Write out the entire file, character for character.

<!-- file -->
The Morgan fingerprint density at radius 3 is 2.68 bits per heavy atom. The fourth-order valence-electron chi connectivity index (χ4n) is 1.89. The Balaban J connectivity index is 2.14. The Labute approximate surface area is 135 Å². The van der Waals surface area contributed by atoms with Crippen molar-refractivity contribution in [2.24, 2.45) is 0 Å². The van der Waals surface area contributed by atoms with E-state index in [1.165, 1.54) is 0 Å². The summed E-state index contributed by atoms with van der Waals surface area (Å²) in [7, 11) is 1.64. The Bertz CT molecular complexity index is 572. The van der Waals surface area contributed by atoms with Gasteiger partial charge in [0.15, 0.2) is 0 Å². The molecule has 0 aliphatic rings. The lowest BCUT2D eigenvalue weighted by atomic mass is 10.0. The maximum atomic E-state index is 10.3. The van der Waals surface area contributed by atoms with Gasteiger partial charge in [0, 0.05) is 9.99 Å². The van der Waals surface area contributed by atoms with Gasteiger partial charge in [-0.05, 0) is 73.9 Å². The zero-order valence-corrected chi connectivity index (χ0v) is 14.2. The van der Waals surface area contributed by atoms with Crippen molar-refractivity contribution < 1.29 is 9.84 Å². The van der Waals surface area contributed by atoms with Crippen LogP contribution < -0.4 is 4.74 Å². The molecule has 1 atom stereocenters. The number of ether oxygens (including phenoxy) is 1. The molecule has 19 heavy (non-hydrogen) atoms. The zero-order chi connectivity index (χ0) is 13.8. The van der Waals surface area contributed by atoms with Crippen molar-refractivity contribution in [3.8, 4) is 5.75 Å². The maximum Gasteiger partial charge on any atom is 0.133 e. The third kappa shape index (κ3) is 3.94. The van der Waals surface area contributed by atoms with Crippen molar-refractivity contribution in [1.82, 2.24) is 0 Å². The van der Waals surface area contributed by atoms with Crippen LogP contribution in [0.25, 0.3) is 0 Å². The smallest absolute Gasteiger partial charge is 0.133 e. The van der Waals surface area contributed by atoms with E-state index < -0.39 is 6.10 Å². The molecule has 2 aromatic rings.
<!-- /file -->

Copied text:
The Morgan fingerprint density at radius 3 is 2.68 bits per heavy atom. The fourth-order valence-electron chi connectivity index (χ4n) is 1.89. The Balaban J connectivity index is 2.14. The Labute approximate surface area is 135 Å². The van der Waals surface area contributed by atoms with Crippen molar-refractivity contribution in [2.24, 2.45) is 0 Å². The van der Waals surface area contributed by atoms with E-state index in [1.165, 1.54) is 0 Å². The summed E-state index contributed by atoms with van der Waals surface area (Å²) in [7, 11) is 1.64. The Bertz CT molecular complexity index is 572. The van der Waals surface area contributed by atoms with Gasteiger partial charge in [0.15, 0.2) is 0 Å². The molecule has 0 aliphatic rings. The lowest BCUT2D eigenvalue weighted by atomic mass is 10.0. The maximum atomic E-state index is 10.3. The van der Waals surface area contributed by atoms with Gasteiger partial charge in [0, 0.05) is 9.99 Å². The van der Waals surface area contributed by atoms with Gasteiger partial charge in [-0.05, 0) is 73.9 Å². The zero-order valence-corrected chi connectivity index (χ0v) is 14.2. The van der Waals surface area contributed by atoms with Crippen molar-refractivity contribution < 1.29 is 9.84 Å². The van der Waals surface area contributed by atoms with Crippen LogP contribution < -0.4 is 4.74 Å². The molecule has 1 atom stereocenters. The number of ether oxygens (including phenoxy) is 1. The molecule has 19 heavy (non-hydrogen) atoms. The zero-order chi connectivity index (χ0) is 13.8. The van der Waals surface area contributed by atoms with Crippen molar-refractivity contribution in [3.8, 4) is 5.75 Å². The maximum Gasteiger partial charge on any atom is 0.133 e. The third kappa shape index (κ3) is 3.94. The van der Waals surface area contributed by atoms with Crippen molar-refractivity contribution in [1.82, 2.24) is 0 Å². The van der Waals surface area contributed by atoms with Crippen LogP contribution in [0.25, 0.3) is 0 Å². The smallest absolute Gasteiger partial charge is 0.133 e. The van der Waals surface area contributed by atoms with E-state index < -0.39 is 6.10 Å². The molecule has 2 aromatic rings.